Check out the Top ten fighters of World War II here

The judges were: Hush-Kit’s Joe Coles, Combat Aircraft‘s Thomas Newdick, the RAF Review‘s Paul Eden, The Aviation Historian‘s Nick Stroud and the artist Ed Ward.  If you enjoyed this, have  a look at the top ten British, French, Swedish, Australian,  Soviet and German aeroplanes. Wanting Something a little more exotic- try the top ten fictional aircraft. Feeling more negative? Enjoy a little glass of  Schadenfreude and read about the Ten Worst Carrier Aircraft.


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  1. Jonathan Mercer

    Superb! Mainly because it’s in complete accord with my own personal prejudices (I’ve just been reading about surviving aviation forums).

    Every now and then I ask myself what high performance piston fighter would make me very happy if I owned one and, being British, the Sea Fury wins out. At the same time I suspect there would be days when my faithless eyes would stray towards a Bearcat…

  2. Pingback: Top Ten Fighters at the outbreak of World War II | Hush-Kit
  3. E. Brammer

    I would’ve lengthened the list, foe these two; the FG-2 Corsair (with the ‘corn-cob’ engine) and the P-47N Thunderbolt.
    As for the F-7F, my dad qualified for those in ’45. They (the aircraft) didn’t make it to the carrier before Truman ended the war. Truly a very fast, demanding (torque on take-off), but versatile ship. Only the Hornet compared.

  4. Jim Bottger

    I can’t believe the P-51 Mustang didn’t make this list…granted, it wasn’t a pure “dogfighter” like many of these planes were, but there was no other plane, regardless of country of origin, at that time that could’ve done what the Mustang did. It was the only plane in the war that could escort our bombers all the way to Germany, outfight the German fighters, and then escort the bombers all the way home…you could say they single handedly won the war in Europe…

    • Reg Prescott

      I too like the P51 but it was really a multi-role aircraft rather than an out and out fighter and I feel that is why it isn’t on this list.. After the war, the allies did various comparisons and investigations into properties of the piston engined planes (See TJ Wade) and the Mustang scored quite badly when it came to rate of climb, acceleration and turn. As you say, it had range and above all else, it was very stable so proved very adaptable.(Much more so than many planes on this list). Towards the end of the war, many German squadrons were completely wiped out by Mustangs as a result of clever tactics by the pilots and the jawdropping fuel capacity of the plane.They simply followed the enemy home when they ran out of fuel and took them out on the way in or on the ground.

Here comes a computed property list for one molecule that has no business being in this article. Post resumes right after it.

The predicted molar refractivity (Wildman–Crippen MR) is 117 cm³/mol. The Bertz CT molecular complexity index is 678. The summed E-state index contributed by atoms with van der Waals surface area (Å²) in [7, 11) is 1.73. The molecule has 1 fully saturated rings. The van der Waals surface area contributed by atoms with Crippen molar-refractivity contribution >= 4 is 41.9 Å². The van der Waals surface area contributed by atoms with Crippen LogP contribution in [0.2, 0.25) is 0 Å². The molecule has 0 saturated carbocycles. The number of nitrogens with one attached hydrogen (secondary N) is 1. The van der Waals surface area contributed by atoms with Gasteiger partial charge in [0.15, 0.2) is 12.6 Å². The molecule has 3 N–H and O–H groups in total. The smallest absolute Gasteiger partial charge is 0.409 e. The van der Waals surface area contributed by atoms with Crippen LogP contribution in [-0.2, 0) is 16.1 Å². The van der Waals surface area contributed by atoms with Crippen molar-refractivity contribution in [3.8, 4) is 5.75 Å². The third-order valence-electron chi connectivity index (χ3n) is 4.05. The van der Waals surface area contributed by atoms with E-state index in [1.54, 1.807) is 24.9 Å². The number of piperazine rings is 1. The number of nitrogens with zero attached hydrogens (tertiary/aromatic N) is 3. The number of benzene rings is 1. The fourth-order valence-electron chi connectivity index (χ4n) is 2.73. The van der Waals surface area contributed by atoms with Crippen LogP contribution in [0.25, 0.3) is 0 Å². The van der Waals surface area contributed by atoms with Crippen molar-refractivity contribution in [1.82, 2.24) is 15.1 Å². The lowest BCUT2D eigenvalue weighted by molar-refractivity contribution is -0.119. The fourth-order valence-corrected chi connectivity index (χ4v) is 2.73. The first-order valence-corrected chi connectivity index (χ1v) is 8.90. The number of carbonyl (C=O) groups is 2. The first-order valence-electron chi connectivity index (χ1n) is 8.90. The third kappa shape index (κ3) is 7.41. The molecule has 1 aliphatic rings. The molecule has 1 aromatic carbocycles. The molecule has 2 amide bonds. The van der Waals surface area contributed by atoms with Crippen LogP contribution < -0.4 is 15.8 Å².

• Brian

        Yes, I think as other’s have pointed out, this is a common misconception because of the fame of certain aircraft during WW2. Many people believe WW2 fighters are the best ever because of kills, fame etc….however they were not the “pinnacle” of piston engine prop fighters. The P-51D was the last major variant of the Mustang and it was completed years before these other planes even flew. This was during a time when all aspects of fighter aircraft were being surpassed almost on a monthly bases. At this time period, the idea that a fighter that is years older could keep up with the new fighter is not going to happen. The constant increase in horse power, armament , materials and other technologies make it an impossible comparison.

    • Bruce

      I guess it depends what question you’re asking. This list is for the “Most Formidable [of all time]” rather than “Most useful fighter of WW2”.

      Also bear in mind that the mustang’s success was in large part due to:
      – Good tactics & training
      – Poor tactics & training amongst the rookie German pilots + a lack of experienced pilots by that stage of the war.
      – The Germans were forced to continue using upgraded 109’s & 190’s. They simply didn’t have the spare resources to switch production, iron out teething troubles, develop suitable tactics and introduce them to squadron service, even though they had some excellent designs.

      I’ve read that the P47 could have been given the same range as P51 if they had similarly maxed out it’s MTOW by giving it massive drop tanks & accepting the COG issues that came with some of the P51’s internal tanking. Does anyone know if this is true?